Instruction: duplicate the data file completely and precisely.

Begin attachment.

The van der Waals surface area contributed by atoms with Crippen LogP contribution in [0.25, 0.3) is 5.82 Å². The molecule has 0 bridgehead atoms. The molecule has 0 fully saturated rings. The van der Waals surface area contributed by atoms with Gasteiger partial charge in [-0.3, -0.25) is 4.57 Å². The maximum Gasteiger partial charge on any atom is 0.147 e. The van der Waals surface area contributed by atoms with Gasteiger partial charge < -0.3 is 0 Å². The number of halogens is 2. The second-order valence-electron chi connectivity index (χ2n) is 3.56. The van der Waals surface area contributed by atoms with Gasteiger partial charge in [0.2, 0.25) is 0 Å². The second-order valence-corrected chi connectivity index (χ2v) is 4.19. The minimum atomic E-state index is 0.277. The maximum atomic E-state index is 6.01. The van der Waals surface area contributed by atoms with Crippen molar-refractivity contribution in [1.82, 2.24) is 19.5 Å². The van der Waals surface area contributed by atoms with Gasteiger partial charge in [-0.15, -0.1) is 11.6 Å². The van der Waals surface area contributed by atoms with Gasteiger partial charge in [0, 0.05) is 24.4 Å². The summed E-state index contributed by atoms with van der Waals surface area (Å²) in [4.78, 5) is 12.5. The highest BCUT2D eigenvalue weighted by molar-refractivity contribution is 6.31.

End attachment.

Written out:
The van der Waals surface area contributed by atoms with Crippen LogP contribution in [0.25, 0.3) is 5.82 Å². The molecule has 0 bridgehead atoms. The molecule has 0 fully saturated rings. The van der Waals surface area contributed by atoms with Gasteiger partial charge in [-0.3, -0.25) is 4.57 Å². The maximum Gasteiger partial charge on any atom is 0.147 e. The van der Waals surface area contributed by atoms with Gasteiger partial charge < -0.3 is 0 Å². The number of halogens is 2. The second-order valence-electron chi connectivity index (χ2n) is 3.56. The van der Waals surface area contributed by atoms with Gasteiger partial charge in [0.2, 0.25) is 0 Å². The second-order valence-corrected chi connectivity index (χ2v) is 4.19. The minimum atomic E-state index is 0.277. The maximum atomic E-state index is 6.01. The van der Waals surface area contributed by atoms with Crippen molar-refractivity contribution in [1.82, 2.24) is 19.5 Å². The van der Waals surface area contributed by atoms with Gasteiger partial charge in [-0.15, -0.1) is 11.6 Å². The van der Waals surface area contributed by atoms with Gasteiger partial charge in [0, 0.05) is 24.4 Å². The summed E-state index contributed by atoms with van der Waals surface area (Å²) in [4.78, 5) is 12.5. The highest BCUT2D eigenvalue weighted by molar-refractivity contribution is 6.31.